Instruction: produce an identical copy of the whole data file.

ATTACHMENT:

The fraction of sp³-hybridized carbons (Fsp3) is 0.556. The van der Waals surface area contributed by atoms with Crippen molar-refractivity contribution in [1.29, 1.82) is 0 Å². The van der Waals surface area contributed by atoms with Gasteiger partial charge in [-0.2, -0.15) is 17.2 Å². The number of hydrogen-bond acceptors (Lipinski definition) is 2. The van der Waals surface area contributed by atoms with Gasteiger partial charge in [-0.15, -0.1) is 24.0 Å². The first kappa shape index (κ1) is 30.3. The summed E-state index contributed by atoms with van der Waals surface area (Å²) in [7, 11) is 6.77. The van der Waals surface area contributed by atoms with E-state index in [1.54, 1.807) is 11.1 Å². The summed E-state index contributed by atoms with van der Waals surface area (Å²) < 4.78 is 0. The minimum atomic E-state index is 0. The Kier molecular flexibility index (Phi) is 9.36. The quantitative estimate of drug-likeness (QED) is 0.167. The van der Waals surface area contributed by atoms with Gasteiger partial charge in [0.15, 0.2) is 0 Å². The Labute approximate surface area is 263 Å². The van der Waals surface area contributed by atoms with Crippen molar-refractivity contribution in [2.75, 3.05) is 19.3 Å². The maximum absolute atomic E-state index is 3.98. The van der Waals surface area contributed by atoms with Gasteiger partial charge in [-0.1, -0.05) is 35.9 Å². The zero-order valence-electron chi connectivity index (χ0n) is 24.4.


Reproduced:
The fraction of sp³-hybridized carbons (Fsp3) is 0.556. The van der Waals surface area contributed by atoms with Crippen molar-refractivity contribution in [1.29, 1.82) is 0 Å². The van der Waals surface area contributed by atoms with Gasteiger partial charge in [-0.2, -0.15) is 17.2 Å². The number of hydrogen-bond acceptors (Lipinski definition) is 2. The van der Waals surface area contributed by atoms with Gasteiger partial charge in [-0.15, -0.1) is 24.0 Å². The first kappa shape index (κ1) is 30.3. The summed E-state index contributed by atoms with van der Waals surface area (Å²) in [7, 11) is 6.77. The van der Waals surface area contributed by atoms with E-state index in [1.54, 1.807) is 11.1 Å². The summed E-state index contributed by atoms with van der Waals surface area (Å²) < 4.78 is 0. The minimum atomic E-state index is 0. The Kier molecular flexibility index (Phi) is 9.36. The quantitative estimate of drug-likeness (QED) is 0.167. The van der Waals surface area contributed by atoms with Gasteiger partial charge in [0.15, 0.2) is 0 Å². The Labute approximate surface area is 263 Å². The van der Waals surface area contributed by atoms with Crippen molar-refractivity contribution in [2.75, 3.05) is 19.3 Å². The maximum absolute atomic E-state index is 3.98. The van der Waals surface area contributed by atoms with Gasteiger partial charge in [-0.1, -0.05) is 35.9 Å². The zero-order valence-electron chi connectivity index (χ0n) is 24.4.